When you hear the word ‘scientist’, whom do you imagine? Think about it. Is it a white older man doing magic with chemicals, mumbling things to himself only a genius could understand? By visualising scientists as antisocial creatures with uncanny intelligence, we create a barrier between science and ourselves. How can we be scientists if we don’t work in labs for most of our lives with imprints of protective glasses on our foreheads? In fact, science is based on human needs and meant to benefit the general public, so such a stereotype is outright wrong. The Explorathon event aims to eliminate these stereotypes by showing that scientists are curious people, just like the rest of us.
Occuring last weekend, Explorathon was a weekend of celebrating research. It is the Scottish branch of European Researchers’ Night, where hundreds of professionals share their work with the greater community. Everyone is invited. No matter what your background is, Explorathon will have something to suit your interest.
The importance of such showcases is undeniable. The events give researchers a platform to convey what they’re studying, which is arguably the most important aspect of research; why develop something if no one knows how to use it? The events are also an opportunity to hear from people of different backgrounds and perspectives. Explorathon provides an opportunity to question scientists on their research, leading to further studies and discoveries. At the same time it is a chance for people to expand their knowledge and perhaps even their curiosity.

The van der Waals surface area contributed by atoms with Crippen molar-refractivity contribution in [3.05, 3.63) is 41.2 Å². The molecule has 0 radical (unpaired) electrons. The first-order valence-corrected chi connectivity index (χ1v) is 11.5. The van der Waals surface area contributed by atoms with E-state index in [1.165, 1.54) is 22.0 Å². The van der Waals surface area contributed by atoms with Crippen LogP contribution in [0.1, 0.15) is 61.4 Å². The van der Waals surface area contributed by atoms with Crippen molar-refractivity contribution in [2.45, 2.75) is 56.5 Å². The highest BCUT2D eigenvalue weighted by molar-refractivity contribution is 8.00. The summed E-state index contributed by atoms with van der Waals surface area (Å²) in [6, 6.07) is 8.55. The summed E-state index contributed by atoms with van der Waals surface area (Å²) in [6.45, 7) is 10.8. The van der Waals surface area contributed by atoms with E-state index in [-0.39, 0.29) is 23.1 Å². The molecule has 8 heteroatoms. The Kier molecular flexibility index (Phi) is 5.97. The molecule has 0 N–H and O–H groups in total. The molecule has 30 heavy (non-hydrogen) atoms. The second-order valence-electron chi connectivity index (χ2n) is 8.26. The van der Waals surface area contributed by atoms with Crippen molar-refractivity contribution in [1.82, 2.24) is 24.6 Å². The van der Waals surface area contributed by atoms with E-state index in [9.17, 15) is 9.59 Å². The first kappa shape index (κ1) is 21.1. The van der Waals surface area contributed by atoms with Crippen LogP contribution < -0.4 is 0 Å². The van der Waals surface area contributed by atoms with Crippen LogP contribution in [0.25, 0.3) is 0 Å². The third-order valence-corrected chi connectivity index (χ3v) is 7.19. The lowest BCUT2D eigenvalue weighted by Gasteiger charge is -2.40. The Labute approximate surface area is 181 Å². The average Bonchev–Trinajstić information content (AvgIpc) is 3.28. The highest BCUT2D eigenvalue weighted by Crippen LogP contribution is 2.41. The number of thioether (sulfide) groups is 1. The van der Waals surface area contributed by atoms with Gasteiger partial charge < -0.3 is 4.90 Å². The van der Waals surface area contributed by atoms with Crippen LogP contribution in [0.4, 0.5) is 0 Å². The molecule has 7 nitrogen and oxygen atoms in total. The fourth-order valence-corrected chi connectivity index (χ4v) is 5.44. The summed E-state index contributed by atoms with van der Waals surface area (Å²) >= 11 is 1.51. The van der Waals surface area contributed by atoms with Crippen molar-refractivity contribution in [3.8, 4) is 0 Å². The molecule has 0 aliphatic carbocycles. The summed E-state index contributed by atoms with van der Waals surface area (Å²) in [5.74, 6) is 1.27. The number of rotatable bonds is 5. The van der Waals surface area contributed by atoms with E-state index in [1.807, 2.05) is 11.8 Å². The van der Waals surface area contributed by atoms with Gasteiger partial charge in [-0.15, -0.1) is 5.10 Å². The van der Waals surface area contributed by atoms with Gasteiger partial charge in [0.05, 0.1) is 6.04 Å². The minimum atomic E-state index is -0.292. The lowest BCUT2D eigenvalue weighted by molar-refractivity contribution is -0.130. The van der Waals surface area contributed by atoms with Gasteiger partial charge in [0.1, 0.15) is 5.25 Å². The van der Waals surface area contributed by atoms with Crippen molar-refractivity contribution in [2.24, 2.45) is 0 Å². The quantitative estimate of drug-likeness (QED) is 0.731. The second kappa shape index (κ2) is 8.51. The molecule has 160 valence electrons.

While the events themselves were entertaining and informative, they sadly lacked the audience such events are desperate to attract.
Visitors were, more often than not, coming from a scientific background themselves or, in the case of the Café Scientifique, regular attendees. The Explorathon markets itself as an event to blur the line between scientists and the general public, but it’s unfortunate that they could not attract a broader audience.Explorathon runs in 300 European cities every year and yet it is not well advertised. In more central locations, such as at the National Museum in Edinburgh for example, high attendances can almost be guaranteed. Museum-goers will wander in on a whim. In other places, such as with the Curiosity Forest which was tucked away on the side of a building, marketing is crucial for increased attendance. Sadly, this was rather lacking.
Spreading knowledge is a crucial, but often forgotten, aspect of science. This is why events like Explorathon are so important. They build bridges between researchers and the public, and nurture children’s curiosity for learning.
Furthermore, they give people a more general perspective of science, allowing them to understand and be fascinated by it in the same way academics are.
Image: Chris Scott